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Graphene-Based Electrochemical Sensing of Dangerous Herbicide

Although glyphosate is a widely used nontoxic herbicide, its in-field detection is challenging due to the lack of portable equipment. Despite the presence of this herbicide in surface waters, farmers’ urine, and crop residues, rapid field-deployable, and user-friendly sensors are currently unavailable, which necessitates the transportation of samples to laboratories.

Graphene-Based Electrochemical Sensing of Dangerous Herbicide

​​​​​​​Study: Enzymatic Laser-Induced Graphene Biosensor for Electrochemical Sensing of the Herbicide Glyphosate. Image Credit: FrankHH/

In an article recently published in the journal Global Challenges, a platinum-decorated laser-induced graphene (LIG)  biosensor was developed with immobilized flavoenzyme glycine oxidase (GlyOx) and used to detect glyphosate herbicide, as it is a substrate for GlyOx. Thus, this graphene biosensor provided a scaffold for enzyme attachment.

The results revealed that the graphene biosensor exhibited a detection range of 10 to 260 micromoles with a limit of detection (LOD) of 3.03 micromoles and a sensitivity of 0.991 nanoamperes per micrometer. The graphene biosensor showed minimal interference by other insecticides and herbicides, including 2,4-dichlorophenoxyacetic acid, atrazine, parathion-methyl, dicamba, and thiamethoxam.

Furthermore, the developed graphene biosensor was also tested against crop residue fluids and complex river water, validating the current platform as a selective method for detecting glyphosate for food analysis and herbicide mapping.

Graphene Biosensor for Detection of Glyphosate Herbicide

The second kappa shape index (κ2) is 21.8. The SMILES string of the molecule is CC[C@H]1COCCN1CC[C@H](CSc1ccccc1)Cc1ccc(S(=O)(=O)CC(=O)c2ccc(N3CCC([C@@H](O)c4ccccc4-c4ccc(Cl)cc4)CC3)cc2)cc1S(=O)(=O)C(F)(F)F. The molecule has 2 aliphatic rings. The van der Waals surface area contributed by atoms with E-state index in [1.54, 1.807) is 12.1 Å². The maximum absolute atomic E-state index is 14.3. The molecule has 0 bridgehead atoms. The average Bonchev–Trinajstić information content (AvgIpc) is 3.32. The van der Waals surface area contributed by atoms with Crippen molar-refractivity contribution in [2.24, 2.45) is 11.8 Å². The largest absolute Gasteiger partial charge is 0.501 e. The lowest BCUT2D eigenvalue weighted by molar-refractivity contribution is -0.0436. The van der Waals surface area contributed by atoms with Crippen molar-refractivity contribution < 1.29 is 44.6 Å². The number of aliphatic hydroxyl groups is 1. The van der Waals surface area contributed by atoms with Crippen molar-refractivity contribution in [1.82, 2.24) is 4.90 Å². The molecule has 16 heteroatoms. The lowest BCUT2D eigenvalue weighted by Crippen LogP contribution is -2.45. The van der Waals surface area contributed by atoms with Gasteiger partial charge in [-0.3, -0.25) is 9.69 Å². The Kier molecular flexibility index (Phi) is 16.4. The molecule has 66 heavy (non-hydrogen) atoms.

Glyphosate, N-(phosphonomethyl) glycine, is a broad-spectrum systemic herbicide and crop desiccant. Despite of nontoxicity of this herbicide to humans and animals, its movement into surface waters and underground accumulation after heavy rains are concerning issues impacting the environment and human health. Exposure to glyphosate herbicide may lead to various health hazards, including non-Hodgkin lymphoma, heart disease, Parkinson's disease, and infertility in females.

The current detection method for glyphosate includes laboratory-based techniques like mass spectroscopy and liquid/gas chromatography, which are expensive equipment with complex protocols and require the transportation of samples to the laboratory. Hence, there is a need for a cost-effective, in-field sensor to overcome the drawbacks of sample transportation to the laboratory.

Although sensing modalities include field-effect transistors (FETs) and chemiluminescence for glyphosate herbicide monitoring beyond the laboratory, these sensors require cleanroom conditions, making them unsuitable for in-field use.

The detection of glyphosate herbicide based on electrochemical sensing is a cost-effective and field deployable method that facilitates the monitoring and mapping of this herbicide contamination across large field areas. These electrochemical sensors allow detection of the herbicide even in turbid samples and provide a digital readout of the target marker’s concentration.

Carbon-based biomaterials like graphene biosensors are low-cost materials with promising electrical properties, large specific surface area/porosity, and are suitable for in-field environmental sensing. LIG graphene biosensors involve a laser engraving process that circumvents the need for graphene synthesis, print, solution-phase inks, and post-print annealing.